Second Opinion: Questions we should be asking insurance companies -- Part 2

By Jason P. Hirsch, DMD, MPH, DrBicuspid.com contributing writer

April 27, 2015 -- As I wrote in the first part of this series, it's important for dentists to understand what is being sold on the marketplace, as we will bear the brunt of the customers' feelings and the payment, or lack thereof, if we sign up to participate with these insurance companies.

Jason P. Hirsch, DMD, MPH
Jason P. Hirsch, DMD, MPH.

I want to know what the national average is for reimbursements versus what the average fee customers are paying in premiums for the three preventive services (exam, prophy, fluoride). This will allow us to gauge if the value proposition makes sense to the customer.

If people are paying nationally on average $400 for $300 worth of services, then both the patient and the provider are being cheated. Guardian Life does roll over some of that money. This is the first time I've seen an insurance company do this, but still we need to know the value. If Guardian wants us to partner with them, then we have to have complete transparency. If they cannot show us the books, then the system of wellness can never be achieved. Unlike other businesses, healthcare is not something that can be sold -- it has to be embraced.

We have to put patients first in our business relationships. Insurance companies, in reality, are nothing more than a paperwork system and a payment system. They have no incentive to switch to a wellness-based system unless you force them to.

It's also more difficult for the insurance company to raise premiums if everyone is underutilizing services because they are healthy. When I negotiate with insurance companies, I only work with ones that pay me 90% to 100% of usual, customary, and reasonable (UCR) rates for my top 20 prevention codes in lieu of 50% for my restorative codes. I make them put their money where their mouth is.

My tactic does afford the insurance company room to raise premiums, as we place emphasis on more frequent wellness visits. The cost can be passed onto the customer if the customer is getting value. My payment system aligns prevention with a business model that put the patient first, me second, and the insurance company third. Any deviation from this pecking order and the system of wellness is destroyed.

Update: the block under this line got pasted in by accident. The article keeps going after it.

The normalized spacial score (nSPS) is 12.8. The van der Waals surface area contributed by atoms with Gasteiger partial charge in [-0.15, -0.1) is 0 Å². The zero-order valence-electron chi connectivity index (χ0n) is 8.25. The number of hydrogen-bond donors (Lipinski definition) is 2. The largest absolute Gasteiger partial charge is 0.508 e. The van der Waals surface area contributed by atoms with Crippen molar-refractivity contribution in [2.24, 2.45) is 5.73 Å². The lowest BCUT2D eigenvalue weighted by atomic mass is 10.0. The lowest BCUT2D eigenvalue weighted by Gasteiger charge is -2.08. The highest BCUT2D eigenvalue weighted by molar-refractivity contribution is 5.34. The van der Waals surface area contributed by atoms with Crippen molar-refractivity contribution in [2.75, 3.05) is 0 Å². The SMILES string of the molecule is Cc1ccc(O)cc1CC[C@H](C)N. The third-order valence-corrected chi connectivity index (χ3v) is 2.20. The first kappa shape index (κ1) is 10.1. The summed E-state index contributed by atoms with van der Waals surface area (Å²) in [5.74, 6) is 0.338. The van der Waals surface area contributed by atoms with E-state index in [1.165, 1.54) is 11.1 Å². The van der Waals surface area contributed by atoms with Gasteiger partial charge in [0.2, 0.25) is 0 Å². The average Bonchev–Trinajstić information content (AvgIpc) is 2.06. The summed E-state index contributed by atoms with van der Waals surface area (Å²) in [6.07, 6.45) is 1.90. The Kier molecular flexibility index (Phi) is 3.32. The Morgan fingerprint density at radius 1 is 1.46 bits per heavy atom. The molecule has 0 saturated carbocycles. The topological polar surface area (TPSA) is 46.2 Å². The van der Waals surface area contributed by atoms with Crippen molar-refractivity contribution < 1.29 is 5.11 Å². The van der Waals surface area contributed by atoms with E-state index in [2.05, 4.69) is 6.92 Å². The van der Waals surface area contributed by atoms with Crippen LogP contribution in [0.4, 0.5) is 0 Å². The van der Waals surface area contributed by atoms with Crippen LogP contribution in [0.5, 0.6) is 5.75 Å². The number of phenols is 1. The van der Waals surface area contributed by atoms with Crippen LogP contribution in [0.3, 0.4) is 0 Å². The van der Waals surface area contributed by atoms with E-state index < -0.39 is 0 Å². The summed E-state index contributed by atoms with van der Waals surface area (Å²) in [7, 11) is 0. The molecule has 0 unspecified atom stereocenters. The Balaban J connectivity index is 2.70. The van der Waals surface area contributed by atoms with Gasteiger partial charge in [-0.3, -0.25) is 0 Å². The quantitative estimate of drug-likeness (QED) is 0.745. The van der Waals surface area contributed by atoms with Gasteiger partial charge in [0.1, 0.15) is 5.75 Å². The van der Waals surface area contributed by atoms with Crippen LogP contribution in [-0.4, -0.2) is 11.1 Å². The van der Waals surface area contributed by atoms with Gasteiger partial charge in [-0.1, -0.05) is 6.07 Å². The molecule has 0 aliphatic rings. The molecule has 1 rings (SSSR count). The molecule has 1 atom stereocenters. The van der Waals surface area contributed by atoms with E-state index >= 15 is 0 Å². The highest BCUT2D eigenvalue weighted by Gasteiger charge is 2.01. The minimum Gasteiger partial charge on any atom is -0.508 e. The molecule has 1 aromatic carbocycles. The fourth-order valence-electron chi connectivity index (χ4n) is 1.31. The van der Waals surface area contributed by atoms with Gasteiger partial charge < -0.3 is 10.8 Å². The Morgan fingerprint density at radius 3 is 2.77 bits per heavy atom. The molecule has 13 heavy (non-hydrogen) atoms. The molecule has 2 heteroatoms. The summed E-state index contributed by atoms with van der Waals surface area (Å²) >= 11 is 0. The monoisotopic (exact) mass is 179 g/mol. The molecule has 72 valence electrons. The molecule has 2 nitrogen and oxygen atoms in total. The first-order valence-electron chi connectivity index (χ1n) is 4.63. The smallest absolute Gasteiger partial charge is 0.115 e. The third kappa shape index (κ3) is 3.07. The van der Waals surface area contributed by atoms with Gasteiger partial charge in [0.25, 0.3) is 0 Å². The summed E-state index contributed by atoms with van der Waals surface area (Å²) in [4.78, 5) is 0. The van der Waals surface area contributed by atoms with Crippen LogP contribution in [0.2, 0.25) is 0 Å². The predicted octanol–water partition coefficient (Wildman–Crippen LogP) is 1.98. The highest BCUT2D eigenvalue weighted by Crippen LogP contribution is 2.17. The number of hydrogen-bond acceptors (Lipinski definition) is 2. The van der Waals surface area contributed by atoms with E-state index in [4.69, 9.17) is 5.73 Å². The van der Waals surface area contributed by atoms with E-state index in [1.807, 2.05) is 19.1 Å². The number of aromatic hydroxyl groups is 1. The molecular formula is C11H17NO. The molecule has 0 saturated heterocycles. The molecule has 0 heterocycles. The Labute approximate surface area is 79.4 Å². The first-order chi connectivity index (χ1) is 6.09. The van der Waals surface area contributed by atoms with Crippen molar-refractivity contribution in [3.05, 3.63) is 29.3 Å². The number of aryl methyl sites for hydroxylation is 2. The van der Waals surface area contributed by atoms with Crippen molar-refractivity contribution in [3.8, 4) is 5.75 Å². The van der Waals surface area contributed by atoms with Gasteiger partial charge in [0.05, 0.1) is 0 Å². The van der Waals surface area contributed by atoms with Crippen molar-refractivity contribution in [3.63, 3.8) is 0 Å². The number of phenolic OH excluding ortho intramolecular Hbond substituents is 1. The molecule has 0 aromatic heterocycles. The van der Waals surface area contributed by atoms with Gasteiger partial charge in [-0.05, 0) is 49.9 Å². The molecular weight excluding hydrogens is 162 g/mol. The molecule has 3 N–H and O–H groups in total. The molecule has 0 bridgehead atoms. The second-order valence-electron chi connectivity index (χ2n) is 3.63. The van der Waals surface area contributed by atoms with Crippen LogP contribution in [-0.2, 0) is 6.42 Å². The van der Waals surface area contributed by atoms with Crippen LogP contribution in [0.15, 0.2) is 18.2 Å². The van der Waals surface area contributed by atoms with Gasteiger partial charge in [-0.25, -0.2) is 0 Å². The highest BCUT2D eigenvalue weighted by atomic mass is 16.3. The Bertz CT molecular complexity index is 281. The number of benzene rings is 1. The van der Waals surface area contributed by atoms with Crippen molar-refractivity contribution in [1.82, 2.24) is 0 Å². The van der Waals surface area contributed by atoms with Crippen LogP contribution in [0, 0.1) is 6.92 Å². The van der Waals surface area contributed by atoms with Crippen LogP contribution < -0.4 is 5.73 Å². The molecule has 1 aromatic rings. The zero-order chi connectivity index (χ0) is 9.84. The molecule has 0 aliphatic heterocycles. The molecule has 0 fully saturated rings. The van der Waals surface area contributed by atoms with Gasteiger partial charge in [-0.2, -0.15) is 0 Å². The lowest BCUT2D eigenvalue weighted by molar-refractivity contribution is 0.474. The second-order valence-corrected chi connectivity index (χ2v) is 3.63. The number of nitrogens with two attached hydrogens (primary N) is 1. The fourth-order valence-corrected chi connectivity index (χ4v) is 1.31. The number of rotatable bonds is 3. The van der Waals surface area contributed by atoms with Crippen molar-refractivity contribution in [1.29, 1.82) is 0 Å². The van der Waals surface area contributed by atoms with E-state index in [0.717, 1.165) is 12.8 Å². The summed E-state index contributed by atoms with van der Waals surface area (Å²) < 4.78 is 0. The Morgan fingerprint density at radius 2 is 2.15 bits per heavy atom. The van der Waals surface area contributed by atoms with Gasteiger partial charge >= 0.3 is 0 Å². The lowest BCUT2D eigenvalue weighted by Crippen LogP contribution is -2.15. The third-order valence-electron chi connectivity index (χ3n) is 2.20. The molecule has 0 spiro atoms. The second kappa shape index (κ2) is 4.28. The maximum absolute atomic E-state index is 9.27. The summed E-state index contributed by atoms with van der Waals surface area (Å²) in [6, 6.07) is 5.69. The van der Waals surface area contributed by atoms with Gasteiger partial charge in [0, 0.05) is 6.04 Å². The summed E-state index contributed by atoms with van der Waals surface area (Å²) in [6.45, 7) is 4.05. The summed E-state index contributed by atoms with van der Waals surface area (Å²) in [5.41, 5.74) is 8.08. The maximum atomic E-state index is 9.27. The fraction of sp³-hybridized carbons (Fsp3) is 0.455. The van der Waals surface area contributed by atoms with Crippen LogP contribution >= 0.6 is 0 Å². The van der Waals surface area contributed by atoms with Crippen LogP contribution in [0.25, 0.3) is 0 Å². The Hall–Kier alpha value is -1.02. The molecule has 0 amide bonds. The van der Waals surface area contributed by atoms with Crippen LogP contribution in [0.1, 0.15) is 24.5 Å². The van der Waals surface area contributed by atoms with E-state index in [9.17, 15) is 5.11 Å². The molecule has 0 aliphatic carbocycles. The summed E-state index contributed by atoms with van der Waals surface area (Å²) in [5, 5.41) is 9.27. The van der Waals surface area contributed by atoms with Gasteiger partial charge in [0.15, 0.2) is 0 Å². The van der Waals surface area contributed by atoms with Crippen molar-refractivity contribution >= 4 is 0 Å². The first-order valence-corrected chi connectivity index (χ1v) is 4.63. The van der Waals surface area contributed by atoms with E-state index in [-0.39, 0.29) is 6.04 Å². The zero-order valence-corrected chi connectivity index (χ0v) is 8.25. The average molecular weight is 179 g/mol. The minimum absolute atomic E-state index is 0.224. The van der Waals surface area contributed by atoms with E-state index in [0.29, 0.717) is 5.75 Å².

Value proposition

When customers discover that there is little value in something they purchased, they become upset at both the insurance company and the dentist. I've been on that end of disgruntled patients whose insurance company declines a preventive service or sets a limit of once per year.

“It's time to put the people's money where their mouths are -- that's in our offices but on our terms.”

The first thing they resent is the insurance company for being sneaky; the second thing they resent is you, the dentist, for partnering with a company that has shady practices not aligned with patients.

We must as a profession define what the insurance company has to cover and how much it has to pay, as nobody in the Obama administration stepped up for pediatric dentistry or dentistry in general. Increasing overhead and declining or flat-line reimbursements is a business problem called bankruptcy.

I urge you to stay away from a game whereby the insurance company will not negotiate your UCR prevention fees at 90% to 100%. You must walk away and not cave in on this point. The insurance company does not care if you go out of business; you can be replaced by someone else.

I would like to understand why dental insurance has maximums that put the customer on the hook (after $700 per child) versus maximums in medicine that put the insurance company on the hook after the max is reached? Is that insurance? Or is that a glorified discount plan? Does the medical loss ratios of 80/20 also apply to dental?

Insurance executives need to answer many questions from our profession before they tell us why we should partner with them. When I read the Patient Protection and Affordable Care Act (ACA) and see that something is a mandate with no benefits defined as compared with the very descriptive benefits for children's medical plans and no penalties involved, I raise my eyebrow at what is going on here.

It's been a few years since the ACA was launched, and there are still no good answers to my questions. I'll ask any insurance executive to come onto this site and answer them so we can begin to open the lines of communication.

I hear a lot of jargon about wellness and prevention from insurance company advertisements, yet the payouts to professionals interested in prevention does not align with those catchy TV ads. It's time to put the people's money where their mouths are -- that's in our offices but on our terms, not the insurance companies'.

Jason P. Hirsch, DMD, MPH, is a pediatric dentist and public health specialist. He has been in practice in South Florida since 2002 and is currently building a new state-of-the-art medical management of caries and evidence-based orthodontic practice in Boca Raton, FL.

The comments and observations expressed herein do not necessarily reflect the opinions of DrBicuspid.com, nor should they be construed as an endorsement or admonishment of any particular idea, vendor, or organization.


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